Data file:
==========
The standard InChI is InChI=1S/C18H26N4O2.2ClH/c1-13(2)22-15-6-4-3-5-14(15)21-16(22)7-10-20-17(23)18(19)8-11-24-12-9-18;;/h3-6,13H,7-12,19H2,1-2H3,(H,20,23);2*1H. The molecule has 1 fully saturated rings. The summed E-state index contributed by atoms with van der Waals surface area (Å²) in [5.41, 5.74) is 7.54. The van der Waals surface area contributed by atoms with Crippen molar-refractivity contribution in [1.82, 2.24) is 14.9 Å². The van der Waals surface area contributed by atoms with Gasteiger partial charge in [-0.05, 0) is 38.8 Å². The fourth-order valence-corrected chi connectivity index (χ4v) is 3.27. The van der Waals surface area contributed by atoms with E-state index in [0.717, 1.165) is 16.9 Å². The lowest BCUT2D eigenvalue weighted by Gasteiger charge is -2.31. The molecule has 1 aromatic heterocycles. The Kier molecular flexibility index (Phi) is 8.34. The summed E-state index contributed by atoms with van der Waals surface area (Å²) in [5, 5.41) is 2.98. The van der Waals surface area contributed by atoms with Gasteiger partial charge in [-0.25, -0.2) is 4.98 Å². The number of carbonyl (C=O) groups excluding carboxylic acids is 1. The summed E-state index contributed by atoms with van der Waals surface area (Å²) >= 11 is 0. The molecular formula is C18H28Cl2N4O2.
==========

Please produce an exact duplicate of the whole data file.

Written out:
The standard InChI is InChI=1S/C18H26N4O2.2ClH/c1-13(2)22-15-6-4-3-5-14(15)21-16(22)7-10-20-17(23)18(19)8-11-24-12-9-18;;/h3-6,13H,7-12,19H2,1-2H3,(H,20,23);2*1H. The molecule has 1 fully saturated rings. The summed E-state index contributed by atoms with van der Waals surface area (Å²) in [5.41, 5.74) is 7.54. The van der Waals surface area contributed by atoms with Crippen molar-refractivity contribution in [1.82, 2.24) is 14.9 Å². The van der Waals surface area contributed by atoms with Gasteiger partial charge in [-0.05, 0) is 38.8 Å². The fourth-order valence-corrected chi connectivity index (χ4v) is 3.27. The van der Waals surface area contributed by atoms with E-state index in [0.717, 1.165) is 16.9 Å². The lowest BCUT2D eigenvalue weighted by Gasteiger charge is -2.31. The molecule has 1 aromatic heterocycles. The Kier molecular flexibility index (Phi) is 8.34. The summed E-state index contributed by atoms with van der Waals surface area (Å²) in [5, 5.41) is 2.98. The van der Waals surface area contributed by atoms with Gasteiger partial charge in [-0.25, -0.2) is 4.98 Å². The number of carbonyl (C=O) groups excluding carboxylic acids is 1. The summed E-state index contributed by atoms with van der Waals surface area (Å²) >= 11 is 0. The molecular formula is C18H28Cl2N4O2.